When the corn refuses its own echo,

                            and the rivers

want to be honest about depressed mothers,

the bones refuse to speak in any language.

Once I opened my mouth

                                                and a storm of crows rushed in.

I wanted to save a piece of my mother’s hair as proof

                                            that she once lived,

but her scorched hair      fell apart in my hands.

Even the corn

                                        knows this.

My mother believed in the sermons of boats. One time,

she extended her arms to hug the river, but

                                        she only heard the foghorns behind her.

The crows love fire, love the alphabet in sad hearts.

The lilacs have learned to avoid fire

                                        especially when the river calls in its crows,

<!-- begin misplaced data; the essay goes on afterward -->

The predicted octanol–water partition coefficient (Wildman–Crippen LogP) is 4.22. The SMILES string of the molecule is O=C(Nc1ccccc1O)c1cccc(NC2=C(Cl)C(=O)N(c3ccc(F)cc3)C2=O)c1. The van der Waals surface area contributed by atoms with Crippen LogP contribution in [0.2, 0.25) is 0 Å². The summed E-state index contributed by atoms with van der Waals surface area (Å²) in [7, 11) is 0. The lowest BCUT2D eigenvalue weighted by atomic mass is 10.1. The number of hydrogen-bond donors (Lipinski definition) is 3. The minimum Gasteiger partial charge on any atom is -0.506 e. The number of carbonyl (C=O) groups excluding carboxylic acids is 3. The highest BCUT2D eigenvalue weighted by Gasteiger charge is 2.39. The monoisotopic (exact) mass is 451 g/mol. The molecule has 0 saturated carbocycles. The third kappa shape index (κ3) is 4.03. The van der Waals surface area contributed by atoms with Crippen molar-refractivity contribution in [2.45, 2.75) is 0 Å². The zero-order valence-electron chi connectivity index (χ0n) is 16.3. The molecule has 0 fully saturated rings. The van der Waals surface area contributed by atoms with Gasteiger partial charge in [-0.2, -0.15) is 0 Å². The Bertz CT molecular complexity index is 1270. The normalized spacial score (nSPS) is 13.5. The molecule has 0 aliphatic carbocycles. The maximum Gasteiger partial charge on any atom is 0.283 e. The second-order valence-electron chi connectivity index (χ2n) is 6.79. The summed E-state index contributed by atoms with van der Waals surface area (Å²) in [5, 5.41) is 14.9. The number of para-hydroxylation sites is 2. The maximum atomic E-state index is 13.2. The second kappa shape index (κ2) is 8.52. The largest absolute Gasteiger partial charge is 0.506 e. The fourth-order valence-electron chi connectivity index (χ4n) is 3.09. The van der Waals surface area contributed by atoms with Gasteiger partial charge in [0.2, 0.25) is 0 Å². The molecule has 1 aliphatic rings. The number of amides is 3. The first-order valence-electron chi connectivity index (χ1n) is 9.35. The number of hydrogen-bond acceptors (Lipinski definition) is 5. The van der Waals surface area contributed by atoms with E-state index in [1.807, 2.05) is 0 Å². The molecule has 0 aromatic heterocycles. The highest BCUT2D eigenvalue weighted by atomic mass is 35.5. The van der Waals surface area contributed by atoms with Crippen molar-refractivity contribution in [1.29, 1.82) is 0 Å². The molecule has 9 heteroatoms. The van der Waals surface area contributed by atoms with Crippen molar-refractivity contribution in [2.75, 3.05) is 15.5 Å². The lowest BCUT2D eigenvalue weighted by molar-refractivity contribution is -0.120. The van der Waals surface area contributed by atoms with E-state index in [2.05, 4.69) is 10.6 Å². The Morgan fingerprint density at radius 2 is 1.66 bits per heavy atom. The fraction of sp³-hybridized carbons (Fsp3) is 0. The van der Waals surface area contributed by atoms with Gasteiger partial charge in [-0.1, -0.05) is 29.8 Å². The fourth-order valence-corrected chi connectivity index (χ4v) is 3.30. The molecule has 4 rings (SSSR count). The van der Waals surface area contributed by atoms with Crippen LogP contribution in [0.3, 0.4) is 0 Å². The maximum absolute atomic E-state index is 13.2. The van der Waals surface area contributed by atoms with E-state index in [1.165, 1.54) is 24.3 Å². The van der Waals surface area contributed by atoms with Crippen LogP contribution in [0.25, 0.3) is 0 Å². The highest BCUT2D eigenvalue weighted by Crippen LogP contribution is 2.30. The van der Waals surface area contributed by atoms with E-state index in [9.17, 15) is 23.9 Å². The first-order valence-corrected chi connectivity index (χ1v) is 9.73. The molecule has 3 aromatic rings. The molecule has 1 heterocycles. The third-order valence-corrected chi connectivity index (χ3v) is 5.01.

when the night’s cup fills with ash.

Eva Skrande grew up in Cuba and Miami, Florida. She is the author of Bone Argot (Spuyten Duyvil, 2019) and My Mother’s Cuba (River City Publishing, 2010). Her poems have appeared in Agni, Clockwise Cat, SurVision, Visions International, Anatolios Magazine, 8 Poems, and the bilingual magazine Alternative Publications, among others. She has received fellowships from the University of Houston, the Inprint Foundation, and the Houston Arts Alliance. She has taught for Writers in the Schools, the University of Houston, and Houston Community College. She currently teaches Creative Writing and lives in Houston with her husband and daughter.